If a coach ever wanted a “how to” manual on how to not close out games in the fourth quarter all they would need to do is watch the Arkansas Razorback football team under Bret Bielema. Fourth quarter gaffe after fourth quarter gaffe is what defined his tenure at Arkansas. Bielema, who went 29-34 overall and 11-29 in the SEC was a part of a fourth quarter meltdown 14 times in the five years he was the head hog. If he had half of those blown leads back he would likely still be the coach at Arkansas.
After Bielema, the Razorback program needed an overhaul from the ground up from the philosophy on the recruiting trail to the style of play on the field. In comes Chad Morris. Morris, who possibly owns stock in Red Bull, brought a wave of new energy to the program. He also completely changed the style of play on both sides of the ball. With that brought next enthusiasm for Razorback football. He seemed to be the prescription for what ailed the Razorbacks under Bielema or in many ways the anti-Bielema. Especially those blown fourth quarter leads. Then 9-8-18 happened.
It only took two games into the Chad Morris tenure to have a monumental meltdown in the fourth quarter. The Razorbacks were doing whatever they wanted whenever they wanted versus the Colorado State Rams on that beautiful Saturday night in the mountains of Colorado. They missed some opportunities early in the game, but the game seemed to be pretty well in hand in the third quarter when TJ Hammonds took a shovel pass 64 yards to the house giving the Razorbacks a 27-9 lead over CSU. But as Razorback fans have found out in so many other instances of pure horror the uncle mo is hard to turn once it is against you. That’s exactly what happened versus a bad Colorado State team. CSU scored 25 unanswered points and Razorback fans were saddled with yet another miserable loss.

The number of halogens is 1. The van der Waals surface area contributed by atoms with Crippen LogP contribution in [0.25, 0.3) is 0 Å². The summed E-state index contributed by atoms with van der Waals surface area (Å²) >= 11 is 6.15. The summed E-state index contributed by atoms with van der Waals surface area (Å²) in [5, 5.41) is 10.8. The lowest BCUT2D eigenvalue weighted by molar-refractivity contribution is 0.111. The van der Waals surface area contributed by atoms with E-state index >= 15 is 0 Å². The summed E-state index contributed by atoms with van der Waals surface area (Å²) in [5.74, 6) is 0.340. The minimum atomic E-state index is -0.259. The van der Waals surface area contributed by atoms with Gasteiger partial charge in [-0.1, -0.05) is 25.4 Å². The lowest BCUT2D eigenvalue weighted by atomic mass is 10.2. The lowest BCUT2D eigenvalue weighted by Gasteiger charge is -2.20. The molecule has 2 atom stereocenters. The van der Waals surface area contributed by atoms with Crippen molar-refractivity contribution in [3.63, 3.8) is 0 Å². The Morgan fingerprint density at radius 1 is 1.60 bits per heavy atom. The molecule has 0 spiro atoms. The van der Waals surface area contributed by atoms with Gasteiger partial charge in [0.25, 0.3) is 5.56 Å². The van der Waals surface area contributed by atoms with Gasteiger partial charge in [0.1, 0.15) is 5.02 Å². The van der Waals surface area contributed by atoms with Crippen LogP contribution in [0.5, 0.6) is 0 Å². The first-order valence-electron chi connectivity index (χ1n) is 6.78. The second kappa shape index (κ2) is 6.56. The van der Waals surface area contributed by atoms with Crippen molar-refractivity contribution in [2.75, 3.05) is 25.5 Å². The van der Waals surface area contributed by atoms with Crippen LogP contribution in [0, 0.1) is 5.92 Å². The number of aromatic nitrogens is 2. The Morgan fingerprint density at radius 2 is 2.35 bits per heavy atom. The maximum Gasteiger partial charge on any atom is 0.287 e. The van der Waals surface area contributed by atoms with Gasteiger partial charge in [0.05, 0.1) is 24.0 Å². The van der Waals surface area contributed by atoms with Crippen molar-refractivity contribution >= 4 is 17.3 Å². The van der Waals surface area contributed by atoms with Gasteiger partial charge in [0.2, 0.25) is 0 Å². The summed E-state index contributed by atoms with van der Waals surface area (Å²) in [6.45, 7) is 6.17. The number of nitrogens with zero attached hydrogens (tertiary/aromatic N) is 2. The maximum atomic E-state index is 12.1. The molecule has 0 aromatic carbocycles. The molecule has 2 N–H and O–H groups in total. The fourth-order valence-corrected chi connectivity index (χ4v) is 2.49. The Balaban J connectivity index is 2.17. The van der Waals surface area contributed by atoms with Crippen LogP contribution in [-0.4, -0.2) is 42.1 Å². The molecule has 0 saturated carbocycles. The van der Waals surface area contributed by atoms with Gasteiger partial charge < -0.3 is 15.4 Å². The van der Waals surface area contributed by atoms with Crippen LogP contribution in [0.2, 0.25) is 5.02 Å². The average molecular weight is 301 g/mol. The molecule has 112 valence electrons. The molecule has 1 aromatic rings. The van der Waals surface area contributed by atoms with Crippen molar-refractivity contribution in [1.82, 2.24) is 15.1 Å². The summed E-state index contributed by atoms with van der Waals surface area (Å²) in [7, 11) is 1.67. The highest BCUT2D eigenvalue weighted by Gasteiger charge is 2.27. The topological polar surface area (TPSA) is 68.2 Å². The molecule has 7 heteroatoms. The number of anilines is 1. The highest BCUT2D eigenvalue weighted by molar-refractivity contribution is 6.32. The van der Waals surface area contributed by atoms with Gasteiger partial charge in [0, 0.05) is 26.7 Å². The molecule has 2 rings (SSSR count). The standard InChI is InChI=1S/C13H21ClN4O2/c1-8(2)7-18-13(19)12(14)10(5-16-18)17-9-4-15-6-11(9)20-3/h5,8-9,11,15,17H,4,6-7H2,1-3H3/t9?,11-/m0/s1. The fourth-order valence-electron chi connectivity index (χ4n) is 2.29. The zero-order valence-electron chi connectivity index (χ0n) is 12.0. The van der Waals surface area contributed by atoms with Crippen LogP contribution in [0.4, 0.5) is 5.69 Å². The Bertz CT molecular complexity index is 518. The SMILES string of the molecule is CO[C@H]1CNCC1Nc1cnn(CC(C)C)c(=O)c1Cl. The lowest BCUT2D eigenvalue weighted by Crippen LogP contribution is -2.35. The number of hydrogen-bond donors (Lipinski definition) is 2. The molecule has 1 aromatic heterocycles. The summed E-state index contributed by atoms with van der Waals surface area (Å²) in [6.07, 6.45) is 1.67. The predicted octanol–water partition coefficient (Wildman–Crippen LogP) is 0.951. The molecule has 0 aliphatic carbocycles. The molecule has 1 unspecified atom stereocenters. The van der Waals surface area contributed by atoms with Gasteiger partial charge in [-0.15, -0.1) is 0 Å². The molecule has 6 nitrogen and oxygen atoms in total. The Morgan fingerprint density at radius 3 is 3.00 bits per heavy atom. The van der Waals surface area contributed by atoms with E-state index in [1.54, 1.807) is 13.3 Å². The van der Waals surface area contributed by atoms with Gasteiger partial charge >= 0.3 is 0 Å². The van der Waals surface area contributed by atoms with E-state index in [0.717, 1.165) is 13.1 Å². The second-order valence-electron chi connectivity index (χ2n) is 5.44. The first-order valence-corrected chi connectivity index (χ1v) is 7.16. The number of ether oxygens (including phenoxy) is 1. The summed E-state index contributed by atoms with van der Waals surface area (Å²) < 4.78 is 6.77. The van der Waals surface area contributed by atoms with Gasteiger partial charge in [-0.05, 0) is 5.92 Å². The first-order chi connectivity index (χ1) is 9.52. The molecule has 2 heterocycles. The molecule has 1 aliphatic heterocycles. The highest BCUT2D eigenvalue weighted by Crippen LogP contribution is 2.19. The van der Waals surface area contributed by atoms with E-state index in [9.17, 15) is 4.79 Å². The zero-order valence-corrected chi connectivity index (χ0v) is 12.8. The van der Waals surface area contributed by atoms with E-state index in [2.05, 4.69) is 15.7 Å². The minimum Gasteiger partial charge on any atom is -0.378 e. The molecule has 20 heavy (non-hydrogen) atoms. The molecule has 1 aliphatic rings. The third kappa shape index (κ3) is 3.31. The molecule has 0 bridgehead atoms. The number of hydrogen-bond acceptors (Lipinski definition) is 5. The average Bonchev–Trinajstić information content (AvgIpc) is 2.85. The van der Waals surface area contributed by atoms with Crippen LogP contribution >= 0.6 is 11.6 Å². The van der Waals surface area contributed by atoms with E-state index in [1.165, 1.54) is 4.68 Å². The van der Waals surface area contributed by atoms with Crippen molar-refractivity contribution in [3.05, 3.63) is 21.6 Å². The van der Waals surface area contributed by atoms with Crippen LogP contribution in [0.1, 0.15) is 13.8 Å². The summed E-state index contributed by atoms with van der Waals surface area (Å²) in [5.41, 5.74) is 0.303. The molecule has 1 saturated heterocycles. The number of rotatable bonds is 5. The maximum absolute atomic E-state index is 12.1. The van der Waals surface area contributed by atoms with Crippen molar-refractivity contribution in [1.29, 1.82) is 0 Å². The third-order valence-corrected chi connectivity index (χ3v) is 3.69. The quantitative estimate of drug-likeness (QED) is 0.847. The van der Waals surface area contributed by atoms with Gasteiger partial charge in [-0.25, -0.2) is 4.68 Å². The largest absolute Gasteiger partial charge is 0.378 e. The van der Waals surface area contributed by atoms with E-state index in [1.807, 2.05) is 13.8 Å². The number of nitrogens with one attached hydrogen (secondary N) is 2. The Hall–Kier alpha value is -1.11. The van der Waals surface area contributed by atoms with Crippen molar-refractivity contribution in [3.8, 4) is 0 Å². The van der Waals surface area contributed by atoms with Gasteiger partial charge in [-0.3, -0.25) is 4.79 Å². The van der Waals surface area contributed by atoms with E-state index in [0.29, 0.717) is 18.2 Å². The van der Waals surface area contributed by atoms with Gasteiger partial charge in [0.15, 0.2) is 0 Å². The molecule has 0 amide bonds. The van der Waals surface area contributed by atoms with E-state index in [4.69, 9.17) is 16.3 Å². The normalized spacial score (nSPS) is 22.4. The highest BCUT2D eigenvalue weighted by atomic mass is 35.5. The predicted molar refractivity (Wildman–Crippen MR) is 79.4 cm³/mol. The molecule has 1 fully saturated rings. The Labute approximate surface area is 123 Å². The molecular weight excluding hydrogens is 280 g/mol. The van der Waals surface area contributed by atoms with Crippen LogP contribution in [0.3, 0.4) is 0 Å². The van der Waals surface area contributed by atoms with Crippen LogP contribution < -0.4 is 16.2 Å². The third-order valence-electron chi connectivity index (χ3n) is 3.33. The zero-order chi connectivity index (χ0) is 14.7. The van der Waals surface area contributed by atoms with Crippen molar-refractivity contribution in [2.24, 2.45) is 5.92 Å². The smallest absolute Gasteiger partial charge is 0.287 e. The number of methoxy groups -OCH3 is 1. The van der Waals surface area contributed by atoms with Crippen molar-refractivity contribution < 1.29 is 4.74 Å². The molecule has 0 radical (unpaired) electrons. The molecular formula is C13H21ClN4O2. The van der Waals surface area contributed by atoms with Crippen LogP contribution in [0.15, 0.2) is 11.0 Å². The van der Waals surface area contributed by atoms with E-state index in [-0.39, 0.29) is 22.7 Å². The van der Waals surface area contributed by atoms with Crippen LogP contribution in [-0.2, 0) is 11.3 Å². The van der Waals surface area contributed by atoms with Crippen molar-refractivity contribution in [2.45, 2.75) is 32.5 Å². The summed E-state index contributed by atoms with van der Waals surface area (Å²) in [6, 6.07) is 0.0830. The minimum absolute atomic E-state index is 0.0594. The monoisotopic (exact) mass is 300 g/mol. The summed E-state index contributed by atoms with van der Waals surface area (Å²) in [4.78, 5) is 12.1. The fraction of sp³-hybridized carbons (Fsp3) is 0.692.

It wasn’t but just a little more than a month after the CSU debacle that Razorback fans got a taste of yet another blown fourth quarter. The Razorbacks were rolling over the Ole Miss Rebels. Much like Colorado State the Razorbacks held a big lead. Razorback running back Rakeem Boyd racked up 109 yards on just seven carries—tearing through the Rebel defense. It looked like Arkansas would cruise to their first SEC win under Chad Morris. Then Boyd gets injured in the second quarter and does not return. Then quarterback Ty Storey forgets that he isn’t a fullback and gets leveled trying to runover an Ole Miss defender. He is forced to leave what was possibly his best performance as a Razorback. Things went south quickly. The Razorbacks couldn’t keep the Ole Miss offense off the field. Jordan Ta’amu looked like the front runner for the Heisman trophy and Ole Miss outscored the Razorbacks 27-6 and 13-0 in the fourth quarter to take the 37-33 victory. From that point forward the Razorbacks wouldn’t be close enough to blow a fourth quarter lead in SEC play.
For the Razorback program to take a step forward it must get rid of the fourth quarter hardships that have plagued the program since 2012. In fact, since 2012 Arkansas leads the entire NCAA in blow fourth quarter leads. One could write off some of those blown leads as misfortune, but when you lead the entire country in blown leads it can be chalked up to as an epidemic.
For Chad Morris to win some points with the fanbase this problem must be corrected. Morris has done many good things while being the head hog, but the fourth quarter woes must change soon for him to be successful as head coach of the Razorbacks.